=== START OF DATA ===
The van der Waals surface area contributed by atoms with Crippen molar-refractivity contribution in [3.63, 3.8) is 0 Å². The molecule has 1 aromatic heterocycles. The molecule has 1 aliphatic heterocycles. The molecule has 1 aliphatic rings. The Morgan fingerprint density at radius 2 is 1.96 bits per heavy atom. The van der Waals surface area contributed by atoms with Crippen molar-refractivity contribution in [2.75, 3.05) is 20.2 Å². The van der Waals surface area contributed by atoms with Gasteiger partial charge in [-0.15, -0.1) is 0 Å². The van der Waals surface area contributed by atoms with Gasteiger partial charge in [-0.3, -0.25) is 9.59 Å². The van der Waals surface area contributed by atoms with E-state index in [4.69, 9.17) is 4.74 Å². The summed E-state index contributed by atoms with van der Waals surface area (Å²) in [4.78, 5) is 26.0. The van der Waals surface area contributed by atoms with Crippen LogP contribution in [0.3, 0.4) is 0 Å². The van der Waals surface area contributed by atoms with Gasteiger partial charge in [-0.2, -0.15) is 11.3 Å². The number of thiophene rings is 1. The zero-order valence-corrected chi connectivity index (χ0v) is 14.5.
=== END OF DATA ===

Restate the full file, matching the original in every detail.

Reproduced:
The van der Waals surface area contributed by atoms with Crippen molar-refractivity contribution in [3.63, 3.8) is 0 Å². The molecule has 1 aromatic heterocycles. The molecule has 1 aliphatic heterocycles. The molecule has 1 aliphatic rings. The Morgan fingerprint density at radius 2 is 1.96 bits per heavy atom. The van der Waals surface area contributed by atoms with Crippen molar-refractivity contribution in [2.75, 3.05) is 20.2 Å². The van der Waals surface area contributed by atoms with Gasteiger partial charge in [-0.15, -0.1) is 0 Å². The van der Waals surface area contributed by atoms with Gasteiger partial charge in [-0.3, -0.25) is 9.59 Å². The van der Waals surface area contributed by atoms with E-state index in [4.69, 9.17) is 4.74 Å². The summed E-state index contributed by atoms with van der Waals surface area (Å²) in [4.78, 5) is 26.0. The van der Waals surface area contributed by atoms with Crippen LogP contribution in [0.3, 0.4) is 0 Å². The van der Waals surface area contributed by atoms with Gasteiger partial charge in [-0.2, -0.15) is 11.3 Å². The number of thiophene rings is 1. The zero-order valence-corrected chi connectivity index (χ0v) is 14.5.